In the wake of the industrial revolution and rapid diffusion of technology, the rate of acquisition of patents has also increased. Patents are the lifeblood of all technology-driven companies alike, and therefore, the issue of wars and disputes sprout up. Companies need patents to secure their financial edge in the market as well as to prevent third-party actors, including competitors, from entering their exclusive zone. However, many a time, rapid patent accumulation takes place in the form of a defensive strategy in bad faith to entrap competitors in lengthy litigations. Therefore, on many such occasions where the reason for infringement may be justified, competitors may consider not to strike against or sue the same since it may be too difficult and dangerous in the long run.

Large companies use patents and Intellectual Property (IP) assets as weapons to charge against their competitors. Standing against such companies with a large stockpile of patents that include crucial technology in consumer products, a war could mean a sheer knock-down fight where the winner takes it all and the loser has nothing left on his side of the table. Such battles are often observed in smartphone technology but may not always be limited to the same.

Patent Wars: The Good and the Bad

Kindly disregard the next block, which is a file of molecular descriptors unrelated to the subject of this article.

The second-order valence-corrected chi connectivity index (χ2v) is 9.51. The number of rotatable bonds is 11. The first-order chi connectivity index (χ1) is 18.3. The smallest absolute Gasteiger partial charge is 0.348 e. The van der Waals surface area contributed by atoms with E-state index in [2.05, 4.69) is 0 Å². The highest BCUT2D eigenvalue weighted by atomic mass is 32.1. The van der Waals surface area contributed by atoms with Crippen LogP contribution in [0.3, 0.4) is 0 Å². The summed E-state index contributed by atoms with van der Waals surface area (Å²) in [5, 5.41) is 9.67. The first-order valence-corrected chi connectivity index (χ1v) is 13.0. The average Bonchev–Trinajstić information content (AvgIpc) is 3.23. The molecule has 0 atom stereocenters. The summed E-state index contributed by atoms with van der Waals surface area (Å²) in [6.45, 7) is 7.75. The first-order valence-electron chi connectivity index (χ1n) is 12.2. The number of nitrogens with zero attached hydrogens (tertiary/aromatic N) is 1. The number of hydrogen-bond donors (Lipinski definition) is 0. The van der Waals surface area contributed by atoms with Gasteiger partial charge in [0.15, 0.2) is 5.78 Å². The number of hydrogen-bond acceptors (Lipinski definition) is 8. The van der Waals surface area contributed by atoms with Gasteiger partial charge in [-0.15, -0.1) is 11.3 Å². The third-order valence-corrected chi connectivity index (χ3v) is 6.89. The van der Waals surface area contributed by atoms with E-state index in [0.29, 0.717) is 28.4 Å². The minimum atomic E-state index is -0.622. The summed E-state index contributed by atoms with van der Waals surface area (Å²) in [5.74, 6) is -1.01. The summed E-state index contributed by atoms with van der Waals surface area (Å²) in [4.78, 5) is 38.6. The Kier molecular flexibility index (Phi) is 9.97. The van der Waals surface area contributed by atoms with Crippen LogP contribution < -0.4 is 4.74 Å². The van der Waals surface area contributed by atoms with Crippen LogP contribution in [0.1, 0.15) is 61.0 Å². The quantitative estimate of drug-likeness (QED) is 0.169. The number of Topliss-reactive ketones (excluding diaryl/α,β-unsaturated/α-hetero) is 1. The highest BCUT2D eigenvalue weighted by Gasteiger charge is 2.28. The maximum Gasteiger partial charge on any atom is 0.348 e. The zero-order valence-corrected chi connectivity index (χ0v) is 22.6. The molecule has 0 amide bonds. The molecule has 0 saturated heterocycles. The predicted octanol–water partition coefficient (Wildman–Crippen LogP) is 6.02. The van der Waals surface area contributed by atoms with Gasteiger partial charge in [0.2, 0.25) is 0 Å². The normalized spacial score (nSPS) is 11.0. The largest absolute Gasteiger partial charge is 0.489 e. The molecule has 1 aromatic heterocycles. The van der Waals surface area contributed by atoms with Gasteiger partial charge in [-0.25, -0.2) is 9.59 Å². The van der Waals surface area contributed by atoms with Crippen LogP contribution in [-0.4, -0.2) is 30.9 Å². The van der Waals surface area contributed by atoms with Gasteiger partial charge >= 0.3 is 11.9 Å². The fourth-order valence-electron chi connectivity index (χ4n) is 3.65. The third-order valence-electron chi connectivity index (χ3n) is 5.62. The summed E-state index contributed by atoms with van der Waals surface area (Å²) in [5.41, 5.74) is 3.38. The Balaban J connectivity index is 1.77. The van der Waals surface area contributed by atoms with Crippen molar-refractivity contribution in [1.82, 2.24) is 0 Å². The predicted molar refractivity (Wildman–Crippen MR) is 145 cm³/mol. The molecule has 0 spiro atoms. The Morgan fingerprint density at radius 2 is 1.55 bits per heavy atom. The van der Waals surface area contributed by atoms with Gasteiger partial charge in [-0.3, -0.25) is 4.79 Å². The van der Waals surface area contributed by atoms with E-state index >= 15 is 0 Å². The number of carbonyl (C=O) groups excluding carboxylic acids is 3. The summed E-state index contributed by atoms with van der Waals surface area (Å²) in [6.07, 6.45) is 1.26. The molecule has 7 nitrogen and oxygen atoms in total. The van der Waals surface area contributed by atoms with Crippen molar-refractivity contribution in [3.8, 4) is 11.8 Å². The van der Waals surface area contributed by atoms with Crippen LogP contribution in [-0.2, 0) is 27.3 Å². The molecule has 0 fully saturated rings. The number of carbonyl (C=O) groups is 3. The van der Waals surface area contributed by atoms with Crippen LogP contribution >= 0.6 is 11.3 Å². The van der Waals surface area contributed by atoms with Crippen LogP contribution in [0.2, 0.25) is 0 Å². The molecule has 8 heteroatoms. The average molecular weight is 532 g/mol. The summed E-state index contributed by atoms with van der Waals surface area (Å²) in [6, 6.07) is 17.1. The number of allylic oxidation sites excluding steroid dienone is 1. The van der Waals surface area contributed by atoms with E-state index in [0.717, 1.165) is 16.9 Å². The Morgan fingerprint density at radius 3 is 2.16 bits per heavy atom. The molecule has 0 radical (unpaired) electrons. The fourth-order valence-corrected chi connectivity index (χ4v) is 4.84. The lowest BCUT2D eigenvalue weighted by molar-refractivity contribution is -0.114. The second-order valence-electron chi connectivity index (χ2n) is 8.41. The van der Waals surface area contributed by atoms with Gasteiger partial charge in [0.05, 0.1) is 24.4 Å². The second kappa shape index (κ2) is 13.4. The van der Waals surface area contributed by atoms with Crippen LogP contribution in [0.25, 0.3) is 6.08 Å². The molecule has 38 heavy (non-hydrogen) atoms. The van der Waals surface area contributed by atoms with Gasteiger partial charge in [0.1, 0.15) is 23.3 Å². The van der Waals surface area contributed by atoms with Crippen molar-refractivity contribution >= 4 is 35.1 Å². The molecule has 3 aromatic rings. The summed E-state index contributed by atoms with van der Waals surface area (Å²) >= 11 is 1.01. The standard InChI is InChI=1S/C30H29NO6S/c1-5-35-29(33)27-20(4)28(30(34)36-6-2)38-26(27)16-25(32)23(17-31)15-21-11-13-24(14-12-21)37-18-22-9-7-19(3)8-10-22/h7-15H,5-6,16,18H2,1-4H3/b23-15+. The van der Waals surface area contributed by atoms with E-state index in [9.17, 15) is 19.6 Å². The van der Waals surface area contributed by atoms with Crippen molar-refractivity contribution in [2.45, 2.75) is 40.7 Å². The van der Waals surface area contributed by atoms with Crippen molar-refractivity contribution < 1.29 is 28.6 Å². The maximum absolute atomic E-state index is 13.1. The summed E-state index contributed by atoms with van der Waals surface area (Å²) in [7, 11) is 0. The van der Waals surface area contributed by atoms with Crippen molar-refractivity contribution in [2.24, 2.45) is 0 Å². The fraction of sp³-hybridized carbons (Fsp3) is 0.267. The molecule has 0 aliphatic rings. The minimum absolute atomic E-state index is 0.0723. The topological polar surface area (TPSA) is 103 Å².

a). Litigation Cost: Patent wars are a costly affair. Companies, big or small, divest a lump sum of their capital towards such expenditure to win patent wars. It is said that the average cost of litigation is about $700,000 for a patent whose worth is evaluated at $1 million, and the same may pitch up to at least $5.5 million in the case of the patent exceeding the estimated value.

b). Unforeseeable Outcomes: Also, like most litigations, the outcomes are generally unpredictable. If the portfolios of big-name companies are evaluated through employing a professionally administered IP team, it may be concluded that most of the patents comprising a part of the portfolio are usually being infringed upon by some competitor or the other as the length and breadth of the portfolio spans every bit of the technology in the sector it deems to explore. The only reason why all competitors infringing upon the patents are not brought to court to sue and challenge their infringing action is that the same is costly and unpredictable. Patent Infringement lawsuits are risky and can get out of hand very quickly. Outcomes in terms of current product sales, future product development, distribution, and market access are generally unpredictable. In addition to the same, the risk of damages and injunctions can be high. Consider the famous Apple and Samsung patent war for which Apple initiated a trial in turn of demand of $2.75 billion.

c). Time and Effort: Another major challenge is that patent wars can take up a lot more time and effort, which otherwise can be diverted for something more fruitful. The same affects the macroeconomics as well as the microeconomics of a company who is either the aggressor or the defender, which will heavily impact the rate of escalation of the said technology and shrinking of sales that may ultimately lead to customer dissatisfaction and also, disbandment of the company, eventually if not certainly.